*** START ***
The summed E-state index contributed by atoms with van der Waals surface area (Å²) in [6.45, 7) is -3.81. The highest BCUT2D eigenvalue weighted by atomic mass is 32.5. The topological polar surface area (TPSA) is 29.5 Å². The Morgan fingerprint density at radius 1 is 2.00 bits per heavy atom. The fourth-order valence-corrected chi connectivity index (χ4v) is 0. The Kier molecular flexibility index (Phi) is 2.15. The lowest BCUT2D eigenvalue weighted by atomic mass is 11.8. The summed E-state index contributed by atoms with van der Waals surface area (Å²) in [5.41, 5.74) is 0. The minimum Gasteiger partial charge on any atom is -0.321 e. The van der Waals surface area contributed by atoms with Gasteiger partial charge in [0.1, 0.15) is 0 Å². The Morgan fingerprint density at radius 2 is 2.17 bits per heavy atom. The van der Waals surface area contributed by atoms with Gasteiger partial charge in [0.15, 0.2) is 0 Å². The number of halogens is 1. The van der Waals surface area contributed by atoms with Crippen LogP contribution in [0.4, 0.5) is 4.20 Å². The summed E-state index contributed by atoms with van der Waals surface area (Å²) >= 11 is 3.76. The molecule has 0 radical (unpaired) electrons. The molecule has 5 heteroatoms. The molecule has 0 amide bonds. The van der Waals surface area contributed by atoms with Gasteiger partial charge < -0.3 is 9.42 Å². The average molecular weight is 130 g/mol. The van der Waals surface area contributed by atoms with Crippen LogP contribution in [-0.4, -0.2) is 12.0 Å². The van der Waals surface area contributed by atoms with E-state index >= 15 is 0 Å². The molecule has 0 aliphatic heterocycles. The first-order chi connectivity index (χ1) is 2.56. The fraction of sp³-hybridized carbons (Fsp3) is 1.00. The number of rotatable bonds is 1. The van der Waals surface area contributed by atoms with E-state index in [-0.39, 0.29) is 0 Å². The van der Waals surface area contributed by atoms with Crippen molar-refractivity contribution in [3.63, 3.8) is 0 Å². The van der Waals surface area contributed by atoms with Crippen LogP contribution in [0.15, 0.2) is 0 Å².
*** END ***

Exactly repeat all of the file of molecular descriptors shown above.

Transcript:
The summed E-state index contributed by atoms with van der Waals surface area (Å²) in [6.45, 7) is -3.81. The highest BCUT2D eigenvalue weighted by atomic mass is 32.5. The topological polar surface area (TPSA) is 29.5 Å². The Morgan fingerprint density at radius 1 is 2.00 bits per heavy atom. The fourth-order valence-corrected chi connectivity index (χ4v) is 0. The Kier molecular flexibility index (Phi) is 2.15. The lowest BCUT2D eigenvalue weighted by atomic mass is 11.8. The summed E-state index contributed by atoms with van der Waals surface area (Å²) in [5.41, 5.74) is 0. The minimum Gasteiger partial charge on any atom is -0.321 e. The van der Waals surface area contributed by atoms with Gasteiger partial charge in [0.1, 0.15) is 0 Å². The Morgan fingerprint density at radius 2 is 2.17 bits per heavy atom. The van der Waals surface area contributed by atoms with Gasteiger partial charge in [0.15, 0.2) is 0 Å². The number of halogens is 1. The van der Waals surface area contributed by atoms with Crippen LogP contribution in [0.4, 0.5) is 4.20 Å². The summed E-state index contributed by atoms with van der Waals surface area (Å²) >= 11 is 3.76. The molecule has 0 radical (unpaired) electrons. The molecule has 5 heteroatoms. The molecule has 0 amide bonds. The van der Waals surface area contributed by atoms with Gasteiger partial charge < -0.3 is 9.42 Å². The average molecular weight is 130 g/mol. The van der Waals surface area contributed by atoms with Crippen LogP contribution in [-0.4, -0.2) is 12.0 Å². The van der Waals surface area contributed by atoms with E-state index >= 15 is 0 Å². The molecule has 0 aliphatic heterocycles. The first-order chi connectivity index (χ1) is 2.56. The fraction of sp³-hybridized carbons (Fsp3) is 1.00. The number of rotatable bonds is 1. The van der Waals surface area contributed by atoms with E-state index in [-0.39, 0.29) is 0 Å². The van der Waals surface area contributed by atoms with Crippen molar-refractivity contribution in [3.63, 3.8) is 0 Å². The van der Waals surface area contributed by atoms with Crippen LogP contribution in [0.15, 0.2) is 0 Å².